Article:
A. Yes.

Q. And then moving down the page to "Conduct no mail distribution" -- not quite so far. The second bullet point in that section, "Conduct no mail distribution to cigarette product samples without written, signed certification that the addressee is 21 or older, a smoker and wishes to receive a product sample."

*26 A. Yes.

Q. And then moving down the page to the third bullet point from the bottom, "Conduct no other distribution of non-tobacco premium items bearing the cigarette brand names, logos, et cetera, except with the purchase of a package or carton of cigarettes to persons 21 or older."

What is the significance --

MR. WEBER: Your Honor, I may have missed that, but I think there was a misread. I don't think the "or" in the last line was read.

THE COURT: That's correct. You'll have to reread that, counsel.

Q. "Conduct no other distribution of non-tobacco premium items bearing the cigarette brand names, logos, et cetera, except with the purchase of a package or carton of cigarettes or to persons 21 or older."

Do you see that, Professor Perry?

A. Yes, I do.

Q. And what is the significance of these statements?

A. That The Tobacco Institute considers the age 21 to be the age where it's appropriate to -- for their advertising and promotional activities, 21 and older.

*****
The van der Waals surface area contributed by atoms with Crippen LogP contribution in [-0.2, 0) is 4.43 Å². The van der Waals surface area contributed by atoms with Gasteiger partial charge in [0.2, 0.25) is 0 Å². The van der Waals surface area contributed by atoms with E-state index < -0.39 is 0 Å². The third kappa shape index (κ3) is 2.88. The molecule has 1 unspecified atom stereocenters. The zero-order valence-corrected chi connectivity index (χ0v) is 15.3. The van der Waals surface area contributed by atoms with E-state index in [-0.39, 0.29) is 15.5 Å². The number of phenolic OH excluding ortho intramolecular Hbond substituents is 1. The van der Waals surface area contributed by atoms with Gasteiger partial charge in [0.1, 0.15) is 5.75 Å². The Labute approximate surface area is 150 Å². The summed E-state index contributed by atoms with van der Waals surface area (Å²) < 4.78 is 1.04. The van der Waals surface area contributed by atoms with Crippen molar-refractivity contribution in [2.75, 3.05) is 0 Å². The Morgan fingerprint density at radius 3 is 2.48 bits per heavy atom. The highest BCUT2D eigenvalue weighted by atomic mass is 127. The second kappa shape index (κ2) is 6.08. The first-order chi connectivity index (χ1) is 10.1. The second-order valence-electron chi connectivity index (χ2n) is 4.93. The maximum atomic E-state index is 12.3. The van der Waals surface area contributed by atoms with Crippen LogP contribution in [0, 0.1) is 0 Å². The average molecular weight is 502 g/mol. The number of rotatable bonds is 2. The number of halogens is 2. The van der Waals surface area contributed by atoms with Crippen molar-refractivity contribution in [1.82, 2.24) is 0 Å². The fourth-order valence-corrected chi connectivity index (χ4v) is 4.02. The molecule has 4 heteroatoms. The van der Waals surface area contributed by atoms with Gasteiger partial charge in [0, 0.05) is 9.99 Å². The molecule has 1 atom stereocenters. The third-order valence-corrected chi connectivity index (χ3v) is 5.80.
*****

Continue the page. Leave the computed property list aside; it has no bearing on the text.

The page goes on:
Q. Were there other documents where the tobacco industry publicly stated that they should not market to young people under the age of 21?

A. Yes, there were.

Q. Would you turn in book two to Exhibit 13645. This is a May 4th, 1979 letter from C. I. McCarty, the chairman of Brown & Williamson Tobacco Corporation, to Joseph Califano, Secretary of Health, Education & Welfare.

Is this a document which you have reviewed in this case?

A. Yes, it is.

Q. Does this form part of the basis of your opinions?

A. Yes, it does.

MS. WALBURN: Your Honor, we would offer Exhibit 13645.

MR. WEBER: No objection, Your Honor.

THE COURT: Court will receive 13645.

BY MS. WALBURN:

Q. This document is a little bit difficult to read, but on the very top you can see the logo of Brown & Williamson Tobacco Corporation, and in the left- hand margin the name C. I. McCarty, Chairman, the date May 4th, 1979, and in the bottom left-hand corner, this is addressed to Mr. Joseph A. Califano, Jr., the Secretary of Health, Education & Welfare, Washington, D.C.

The first paragraph of this letter states:

"Dear Mr. Califano:

"Because of our policy against advertising or in any way promoting the sale of cigarettes to persons under 21, Brown & Williamson does not have at hand the research data and other information necessary to a responsible analysis of the suggestion made in your letter of April 26."

According to this document, Professor Perry, what was the public representation of Brown & Williamson to the government regarding marketing to young people age 21?